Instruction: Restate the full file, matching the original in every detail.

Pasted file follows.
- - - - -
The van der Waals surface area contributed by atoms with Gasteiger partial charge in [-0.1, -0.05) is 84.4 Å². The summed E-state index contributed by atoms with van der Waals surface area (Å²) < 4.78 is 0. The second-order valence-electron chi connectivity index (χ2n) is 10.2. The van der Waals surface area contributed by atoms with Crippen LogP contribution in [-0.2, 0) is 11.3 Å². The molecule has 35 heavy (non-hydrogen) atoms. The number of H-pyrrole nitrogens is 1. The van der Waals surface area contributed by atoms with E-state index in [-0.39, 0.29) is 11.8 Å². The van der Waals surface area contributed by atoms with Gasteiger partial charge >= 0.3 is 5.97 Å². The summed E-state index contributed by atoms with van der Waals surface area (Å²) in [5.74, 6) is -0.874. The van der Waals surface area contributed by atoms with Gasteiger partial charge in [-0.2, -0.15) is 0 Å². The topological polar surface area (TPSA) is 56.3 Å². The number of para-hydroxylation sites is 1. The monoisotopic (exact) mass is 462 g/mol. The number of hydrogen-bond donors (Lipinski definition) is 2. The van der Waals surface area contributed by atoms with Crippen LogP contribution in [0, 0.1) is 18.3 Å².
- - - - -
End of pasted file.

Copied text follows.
The van der Waals surface area contributed by atoms with Gasteiger partial charge in [-0.1, -0.05) is 84.4 Å². The summed E-state index contributed by atoms with van der Waals surface area (Å²) < 4.78 is 0. The second-order valence-electron chi connectivity index (χ2n) is 10.2. The van der Waals surface area contributed by atoms with Crippen LogP contribution in [-0.2, 0) is 11.3 Å². The molecule has 35 heavy (non-hydrogen) atoms. The number of H-pyrrole nitrogens is 1. The van der Waals surface area contributed by atoms with E-state index in [-0.39, 0.29) is 11.8 Å². The van der Waals surface area contributed by atoms with Gasteiger partial charge >= 0.3 is 5.97 Å². The summed E-state index contributed by atoms with van der Waals surface area (Å²) in [5.74, 6) is -0.874. The van der Waals surface area contributed by atoms with Gasteiger partial charge in [-0.2, -0.15) is 0 Å². The topological polar surface area (TPSA) is 56.3 Å². The number of para-hydroxylation sites is 1. The monoisotopic (exact) mass is 462 g/mol. The number of hydrogen-bond donors (Lipinski definition) is 2. The van der Waals surface area contributed by atoms with Crippen LogP contribution in [0, 0.1) is 18.3 Å².